This is a post from my old blog, written in 2008. I'm posting it again because I recently saw a play in which somebody had clearly gone to great efforts to rationalize a very unsatisfying story ending in a highly intellectual way, and it didn't make the story ending any less unsatisfying, nor any less essentially lazy. Also, some months after I posted this, I read an interview with one of the Lost writers, in which he parroted the New York Times article almost word-for-word--you could practically see the thought process: "Thank God! Someone's come up with a plausible-sounding excuse!"
Here's the post:
And there's all this philosophical rigmarole about how the show rejects the very notion of resolution. So the incoherence isn't really incoherence: the show is sooo deep it goes beyond coherence; it's coherent on a level that you and I and everyone else who has ever watched it cannot possibly grasp, just like real life! Oh, please. Sometimes you'll hear this kind of thing trotted out when something has a really unsatisfying ending--real life doesn't tie up neatly, so why should fiction?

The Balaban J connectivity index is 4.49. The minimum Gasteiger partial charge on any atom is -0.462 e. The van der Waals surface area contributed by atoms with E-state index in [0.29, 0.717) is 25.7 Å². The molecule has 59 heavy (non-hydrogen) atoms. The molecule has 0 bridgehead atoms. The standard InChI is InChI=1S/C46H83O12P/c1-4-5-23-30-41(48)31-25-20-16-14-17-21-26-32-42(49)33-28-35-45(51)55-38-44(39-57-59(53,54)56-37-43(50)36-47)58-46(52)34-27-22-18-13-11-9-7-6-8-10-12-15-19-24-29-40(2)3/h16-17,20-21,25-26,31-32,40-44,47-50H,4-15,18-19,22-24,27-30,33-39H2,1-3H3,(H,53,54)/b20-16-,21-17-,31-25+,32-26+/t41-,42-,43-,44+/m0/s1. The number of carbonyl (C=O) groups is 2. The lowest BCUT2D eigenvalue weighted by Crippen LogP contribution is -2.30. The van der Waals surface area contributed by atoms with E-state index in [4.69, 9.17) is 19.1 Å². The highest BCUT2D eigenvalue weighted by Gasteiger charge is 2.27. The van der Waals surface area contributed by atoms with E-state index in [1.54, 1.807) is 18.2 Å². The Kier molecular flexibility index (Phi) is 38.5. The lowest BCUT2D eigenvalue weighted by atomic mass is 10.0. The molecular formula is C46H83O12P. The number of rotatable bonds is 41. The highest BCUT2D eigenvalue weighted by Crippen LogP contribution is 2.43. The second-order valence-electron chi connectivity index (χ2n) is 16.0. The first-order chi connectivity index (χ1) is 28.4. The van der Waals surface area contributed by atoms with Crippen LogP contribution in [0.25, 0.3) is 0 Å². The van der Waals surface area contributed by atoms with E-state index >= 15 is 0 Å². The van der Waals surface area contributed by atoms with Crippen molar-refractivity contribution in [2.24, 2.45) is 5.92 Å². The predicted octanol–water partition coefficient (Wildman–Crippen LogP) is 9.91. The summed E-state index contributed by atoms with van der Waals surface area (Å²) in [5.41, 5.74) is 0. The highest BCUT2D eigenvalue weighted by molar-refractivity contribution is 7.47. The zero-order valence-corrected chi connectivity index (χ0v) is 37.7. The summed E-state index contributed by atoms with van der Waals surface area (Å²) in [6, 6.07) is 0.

Let me let you in on a little secret: It's hard to write something coherent. It's also hard to create a really satisfying ending. Whenever anyone starts telling you that real life BLAH BLAH BLAH, what they are really saying is, This is hard, and I am lazy. The writers of Lost cash equally large paychecks whether the show makes any sense or not--why should they do it the hard way?